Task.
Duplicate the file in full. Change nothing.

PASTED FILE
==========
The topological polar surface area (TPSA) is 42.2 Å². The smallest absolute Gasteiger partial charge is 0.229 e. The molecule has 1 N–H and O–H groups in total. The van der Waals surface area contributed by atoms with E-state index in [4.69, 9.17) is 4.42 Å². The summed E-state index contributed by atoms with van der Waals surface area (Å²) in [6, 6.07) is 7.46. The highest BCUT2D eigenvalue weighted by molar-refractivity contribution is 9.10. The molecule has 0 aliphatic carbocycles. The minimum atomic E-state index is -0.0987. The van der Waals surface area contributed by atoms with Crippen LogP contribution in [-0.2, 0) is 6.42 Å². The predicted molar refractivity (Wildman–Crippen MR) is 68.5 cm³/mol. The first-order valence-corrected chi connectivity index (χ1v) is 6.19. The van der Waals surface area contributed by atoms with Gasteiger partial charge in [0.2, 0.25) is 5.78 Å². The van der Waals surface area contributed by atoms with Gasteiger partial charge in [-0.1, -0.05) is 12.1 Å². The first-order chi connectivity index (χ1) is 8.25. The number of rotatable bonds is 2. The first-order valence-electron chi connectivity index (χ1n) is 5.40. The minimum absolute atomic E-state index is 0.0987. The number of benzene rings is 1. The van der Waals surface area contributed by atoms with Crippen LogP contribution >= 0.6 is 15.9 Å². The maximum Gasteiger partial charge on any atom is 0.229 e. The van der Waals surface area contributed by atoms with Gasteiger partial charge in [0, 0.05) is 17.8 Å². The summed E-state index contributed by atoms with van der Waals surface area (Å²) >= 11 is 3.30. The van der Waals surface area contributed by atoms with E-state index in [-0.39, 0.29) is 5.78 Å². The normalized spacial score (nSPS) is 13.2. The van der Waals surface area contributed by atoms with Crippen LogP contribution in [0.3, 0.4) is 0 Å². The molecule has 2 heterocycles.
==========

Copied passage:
The topological polar surface area (TPSA) is 42.2 Å². The smallest absolute Gasteiger partial charge is 0.229 e. The molecule has 1 N–H and O–H groups in total. The van der Waals surface area contributed by atoms with E-state index in [4.69, 9.17) is 4.42 Å². The summed E-state index contributed by atoms with van der Waals surface area (Å²) in [6, 6.07) is 7.46. The highest BCUT2D eigenvalue weighted by molar-refractivity contribution is 9.10. The molecule has 0 aliphatic carbocycles. The minimum atomic E-state index is -0.0987. The van der Waals surface area contributed by atoms with Crippen LogP contribution in [-0.2, 0) is 6.42 Å². The predicted molar refractivity (Wildman–Crippen MR) is 68.5 cm³/mol. The first-order valence-corrected chi connectivity index (χ1v) is 6.19. The van der Waals surface area contributed by atoms with Gasteiger partial charge in [0.2, 0.25) is 5.78 Å². The van der Waals surface area contributed by atoms with Gasteiger partial charge in [-0.1, -0.05) is 12.1 Å². The first-order chi connectivity index (χ1) is 8.25. The number of rotatable bonds is 2. The first-order valence-electron chi connectivity index (χ1n) is 5.40. The minimum absolute atomic E-state index is 0.0987. The number of benzene rings is 1. The van der Waals surface area contributed by atoms with Crippen LogP contribution >= 0.6 is 15.9 Å². The maximum Gasteiger partial charge on any atom is 0.229 e. The van der Waals surface area contributed by atoms with Gasteiger partial charge in [0, 0.05) is 17.8 Å². The summed E-state index contributed by atoms with van der Waals surface area (Å²) >= 11 is 3.30. The van der Waals surface area contributed by atoms with E-state index in [-0.39, 0.29) is 5.78 Å². The normalized spacial score (nSPS) is 13.2. The van der Waals surface area contributed by atoms with Crippen LogP contribution in [0.3, 0.4) is 0 Å². The molecule has 2 heterocycles.